A selection of this week’s more interesting vulnerability disclosures and cyber security news. We all know its great adding cool features to stuff, but what’s not great if its not thought through well enough so as to be a potential issue down the line. Looks like we have a bad idea which in retrospect is potentially out to get us…
- Severe PHP Exploit Threatens WordPress Sites with Remote Code Execution The issue impacts several content management systems, including Typo3 and WordPress, as well as widely-used PDF generation library TCPDF.
We see exposure of S3 and MongoDB on a regular basis, and I seem to remember a number of times pointing out that if something could be public and you don’t want it to be, check it out. Well… It appears someone made a boo-boo and set something public which I suspect should really have been private. I’m pretty sure other such services will be coming out as researchers (and villains) scour for similar issues across a whole set of likely SaaS solutions:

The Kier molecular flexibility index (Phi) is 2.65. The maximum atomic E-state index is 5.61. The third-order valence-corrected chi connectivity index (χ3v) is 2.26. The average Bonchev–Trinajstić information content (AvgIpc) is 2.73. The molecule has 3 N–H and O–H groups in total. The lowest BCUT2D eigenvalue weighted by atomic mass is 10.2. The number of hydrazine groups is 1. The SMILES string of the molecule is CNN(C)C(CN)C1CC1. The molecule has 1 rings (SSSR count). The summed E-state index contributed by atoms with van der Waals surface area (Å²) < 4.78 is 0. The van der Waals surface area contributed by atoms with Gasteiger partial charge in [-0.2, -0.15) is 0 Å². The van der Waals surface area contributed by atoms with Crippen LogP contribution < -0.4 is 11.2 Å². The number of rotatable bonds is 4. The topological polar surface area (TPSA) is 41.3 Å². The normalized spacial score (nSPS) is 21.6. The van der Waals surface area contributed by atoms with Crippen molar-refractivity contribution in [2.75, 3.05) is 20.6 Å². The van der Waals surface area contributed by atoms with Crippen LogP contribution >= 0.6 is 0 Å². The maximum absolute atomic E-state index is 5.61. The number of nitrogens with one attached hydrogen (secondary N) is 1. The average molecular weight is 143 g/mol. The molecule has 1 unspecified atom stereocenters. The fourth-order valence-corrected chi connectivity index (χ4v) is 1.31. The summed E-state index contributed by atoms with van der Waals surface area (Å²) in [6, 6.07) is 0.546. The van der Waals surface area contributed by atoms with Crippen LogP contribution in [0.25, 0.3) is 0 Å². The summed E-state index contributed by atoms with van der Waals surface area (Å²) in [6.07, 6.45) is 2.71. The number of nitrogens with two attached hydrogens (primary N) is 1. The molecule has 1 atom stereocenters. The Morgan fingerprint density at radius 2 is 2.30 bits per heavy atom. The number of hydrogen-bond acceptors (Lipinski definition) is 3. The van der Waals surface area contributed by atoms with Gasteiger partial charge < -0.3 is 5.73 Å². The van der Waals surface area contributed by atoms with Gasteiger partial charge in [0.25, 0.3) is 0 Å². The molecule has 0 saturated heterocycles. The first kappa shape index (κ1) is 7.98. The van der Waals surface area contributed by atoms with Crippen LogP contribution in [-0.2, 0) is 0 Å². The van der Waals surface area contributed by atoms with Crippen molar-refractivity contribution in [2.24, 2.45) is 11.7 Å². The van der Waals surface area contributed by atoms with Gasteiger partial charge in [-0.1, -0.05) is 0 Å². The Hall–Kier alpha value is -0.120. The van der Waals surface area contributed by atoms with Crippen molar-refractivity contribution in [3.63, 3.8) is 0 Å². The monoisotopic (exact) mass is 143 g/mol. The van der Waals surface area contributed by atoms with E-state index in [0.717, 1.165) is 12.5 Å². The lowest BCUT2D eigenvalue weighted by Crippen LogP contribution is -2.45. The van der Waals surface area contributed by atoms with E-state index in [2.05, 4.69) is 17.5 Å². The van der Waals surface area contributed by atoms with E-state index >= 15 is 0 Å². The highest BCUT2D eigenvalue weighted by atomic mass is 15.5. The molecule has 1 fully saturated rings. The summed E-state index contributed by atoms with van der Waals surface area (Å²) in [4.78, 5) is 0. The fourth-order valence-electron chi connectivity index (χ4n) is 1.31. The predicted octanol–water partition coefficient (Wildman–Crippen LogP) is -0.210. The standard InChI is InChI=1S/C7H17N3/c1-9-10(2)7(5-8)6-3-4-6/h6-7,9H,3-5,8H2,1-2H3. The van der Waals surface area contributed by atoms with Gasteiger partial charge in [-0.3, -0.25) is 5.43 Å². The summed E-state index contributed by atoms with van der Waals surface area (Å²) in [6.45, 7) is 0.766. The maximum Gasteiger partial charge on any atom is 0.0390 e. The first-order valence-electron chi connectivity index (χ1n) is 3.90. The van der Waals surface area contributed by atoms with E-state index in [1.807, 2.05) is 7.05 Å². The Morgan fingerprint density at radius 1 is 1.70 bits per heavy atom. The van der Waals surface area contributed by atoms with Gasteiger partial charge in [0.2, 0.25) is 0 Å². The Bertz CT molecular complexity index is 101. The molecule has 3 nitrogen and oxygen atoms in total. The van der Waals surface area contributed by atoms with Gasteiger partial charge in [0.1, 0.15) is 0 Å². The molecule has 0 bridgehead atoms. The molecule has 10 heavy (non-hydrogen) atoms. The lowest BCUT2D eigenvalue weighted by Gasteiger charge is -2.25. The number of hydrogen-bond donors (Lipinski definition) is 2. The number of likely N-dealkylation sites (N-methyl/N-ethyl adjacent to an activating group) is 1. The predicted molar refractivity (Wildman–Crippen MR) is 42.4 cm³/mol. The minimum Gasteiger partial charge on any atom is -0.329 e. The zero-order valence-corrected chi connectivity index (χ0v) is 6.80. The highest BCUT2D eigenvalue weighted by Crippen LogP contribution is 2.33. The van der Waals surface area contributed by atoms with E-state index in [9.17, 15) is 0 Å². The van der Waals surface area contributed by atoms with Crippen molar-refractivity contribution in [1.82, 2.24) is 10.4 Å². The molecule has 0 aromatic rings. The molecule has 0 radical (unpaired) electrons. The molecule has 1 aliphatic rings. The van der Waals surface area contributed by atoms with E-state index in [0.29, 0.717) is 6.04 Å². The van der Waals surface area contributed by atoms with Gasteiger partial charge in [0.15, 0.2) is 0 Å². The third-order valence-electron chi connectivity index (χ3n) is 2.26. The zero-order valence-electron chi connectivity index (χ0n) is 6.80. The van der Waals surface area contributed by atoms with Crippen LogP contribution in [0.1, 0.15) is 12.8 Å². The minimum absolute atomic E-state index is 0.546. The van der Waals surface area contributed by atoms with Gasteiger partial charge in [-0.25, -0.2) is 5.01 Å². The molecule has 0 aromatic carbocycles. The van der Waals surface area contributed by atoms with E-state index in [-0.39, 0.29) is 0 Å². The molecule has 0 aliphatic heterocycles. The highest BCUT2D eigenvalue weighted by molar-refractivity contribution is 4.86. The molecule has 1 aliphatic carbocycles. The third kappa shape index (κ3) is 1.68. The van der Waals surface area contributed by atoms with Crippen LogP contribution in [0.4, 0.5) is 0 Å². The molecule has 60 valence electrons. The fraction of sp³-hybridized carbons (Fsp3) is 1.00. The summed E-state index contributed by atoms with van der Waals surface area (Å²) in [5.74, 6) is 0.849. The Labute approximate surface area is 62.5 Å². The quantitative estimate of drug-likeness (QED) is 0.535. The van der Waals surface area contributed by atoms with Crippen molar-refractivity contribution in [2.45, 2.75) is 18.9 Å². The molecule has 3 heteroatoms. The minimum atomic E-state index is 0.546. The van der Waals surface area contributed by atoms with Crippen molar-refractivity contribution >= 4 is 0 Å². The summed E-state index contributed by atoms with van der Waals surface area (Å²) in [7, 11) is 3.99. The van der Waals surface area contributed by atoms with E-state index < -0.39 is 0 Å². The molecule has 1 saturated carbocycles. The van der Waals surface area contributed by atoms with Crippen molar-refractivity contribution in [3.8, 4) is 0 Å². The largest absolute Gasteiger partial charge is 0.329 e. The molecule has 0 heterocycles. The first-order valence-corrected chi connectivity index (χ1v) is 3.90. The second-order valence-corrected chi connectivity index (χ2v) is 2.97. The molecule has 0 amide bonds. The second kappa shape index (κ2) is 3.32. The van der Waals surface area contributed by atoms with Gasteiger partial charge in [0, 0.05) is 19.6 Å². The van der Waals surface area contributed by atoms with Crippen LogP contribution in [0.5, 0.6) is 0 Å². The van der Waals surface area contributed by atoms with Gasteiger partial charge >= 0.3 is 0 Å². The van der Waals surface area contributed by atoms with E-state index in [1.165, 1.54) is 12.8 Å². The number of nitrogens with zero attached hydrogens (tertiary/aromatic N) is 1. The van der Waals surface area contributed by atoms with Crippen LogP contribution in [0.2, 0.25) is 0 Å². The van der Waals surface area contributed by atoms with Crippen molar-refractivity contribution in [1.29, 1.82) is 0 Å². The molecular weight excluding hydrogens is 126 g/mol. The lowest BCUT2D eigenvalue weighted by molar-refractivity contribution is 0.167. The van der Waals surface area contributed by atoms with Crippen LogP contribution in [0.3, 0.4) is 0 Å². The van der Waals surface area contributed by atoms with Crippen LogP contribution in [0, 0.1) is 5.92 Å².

- British and Canadian Governments Accidentally Exposed Passwords and Security Plans to the Entire Internet Yael Grauer reports
Can’t let the week go by without the usual IoT hit, though to be honest, its not really a fault of IoT directly, just a protocol which shouldn’t really be exposed. Then again, where have we heard that before? Oh, the last paragraph right…
In other news:
- ATM Heists Only Set to Accelerate After $13M Break-In The Cosmos Bank incident is only the latest, not the last, thanks to lagging security practices.
- China’s biggest ever bitcoin hacking case sees three held over theft of US$87 million in cryptocurrency Alice Yan reports
- Google Faces Legal Turmoil After Location Tracking Debacle After a report said Google tracks users even when they opt out
- Airmail 3 Exploit Instantly Steals Info from Apple Users Attackers can abuse URL requests processed by an email program for Mac to steal files from the victim- sometimes without user interaction.
- Researchers Blame ‘Monolithic’ Linux Code Base for Critical Vulnerabilities With an OS design based on a verified microkernel, researchers contend almost all Linux OS flaws could be mitigated to less than critical severity.
- Unpatched Ghostscript Flaws Allow Remote Takeover of Systems A remote, unauthenticated attacker could execute arbitrary commands on systems with the privileges of the Ghostscript code.